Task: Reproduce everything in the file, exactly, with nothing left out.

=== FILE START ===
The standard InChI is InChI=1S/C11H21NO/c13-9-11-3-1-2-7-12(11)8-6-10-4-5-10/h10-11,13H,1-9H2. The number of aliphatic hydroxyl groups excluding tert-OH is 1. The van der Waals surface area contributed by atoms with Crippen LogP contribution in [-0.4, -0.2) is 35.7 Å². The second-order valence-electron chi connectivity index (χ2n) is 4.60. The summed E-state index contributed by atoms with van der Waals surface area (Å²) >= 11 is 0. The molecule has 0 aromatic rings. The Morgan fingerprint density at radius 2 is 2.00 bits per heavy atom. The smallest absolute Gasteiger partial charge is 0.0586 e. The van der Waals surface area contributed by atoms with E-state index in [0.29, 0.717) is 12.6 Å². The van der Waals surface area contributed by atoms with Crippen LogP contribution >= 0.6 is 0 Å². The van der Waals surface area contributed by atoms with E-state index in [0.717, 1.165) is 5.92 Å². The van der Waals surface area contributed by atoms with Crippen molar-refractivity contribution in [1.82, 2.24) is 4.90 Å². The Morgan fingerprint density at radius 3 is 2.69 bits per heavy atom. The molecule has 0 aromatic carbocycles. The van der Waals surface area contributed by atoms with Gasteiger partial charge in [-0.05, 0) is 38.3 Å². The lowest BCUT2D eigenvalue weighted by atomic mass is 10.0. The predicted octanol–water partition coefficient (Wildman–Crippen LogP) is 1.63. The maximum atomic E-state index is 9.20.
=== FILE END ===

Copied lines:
The standard InChI is InChI=1S/C11H21NO/c13-9-11-3-1-2-7-12(11)8-6-10-4-5-10/h10-11,13H,1-9H2. The number of aliphatic hydroxyl groups excluding tert-OH is 1. The van der Waals surface area contributed by atoms with Crippen LogP contribution in [-0.4, -0.2) is 35.7 Å². The second-order valence-electron chi connectivity index (χ2n) is 4.60. The summed E-state index contributed by atoms with van der Waals surface area (Å²) >= 11 is 0. The molecule has 0 aromatic rings. The Morgan fingerprint density at radius 2 is 2.00 bits per heavy atom. The smallest absolute Gasteiger partial charge is 0.0586 e. The van der Waals surface area contributed by atoms with E-state index in [0.29, 0.717) is 12.6 Å². The van der Waals surface area contributed by atoms with Crippen LogP contribution >= 0.6 is 0 Å². The van der Waals surface area contributed by atoms with E-state index in [0.717, 1.165) is 5.92 Å². The van der Waals surface area contributed by atoms with Crippen molar-refractivity contribution in [1.82, 2.24) is 4.90 Å². The Morgan fingerprint density at radius 3 is 2.69 bits per heavy atom. The molecule has 0 aromatic carbocycles. The van der Waals surface area contributed by atoms with Gasteiger partial charge in [-0.05, 0) is 38.3 Å². The lowest BCUT2D eigenvalue weighted by atomic mass is 10.0. The predicted octanol–water partition coefficient (Wildman–Crippen LogP) is 1.63. The maximum atomic E-state index is 9.20.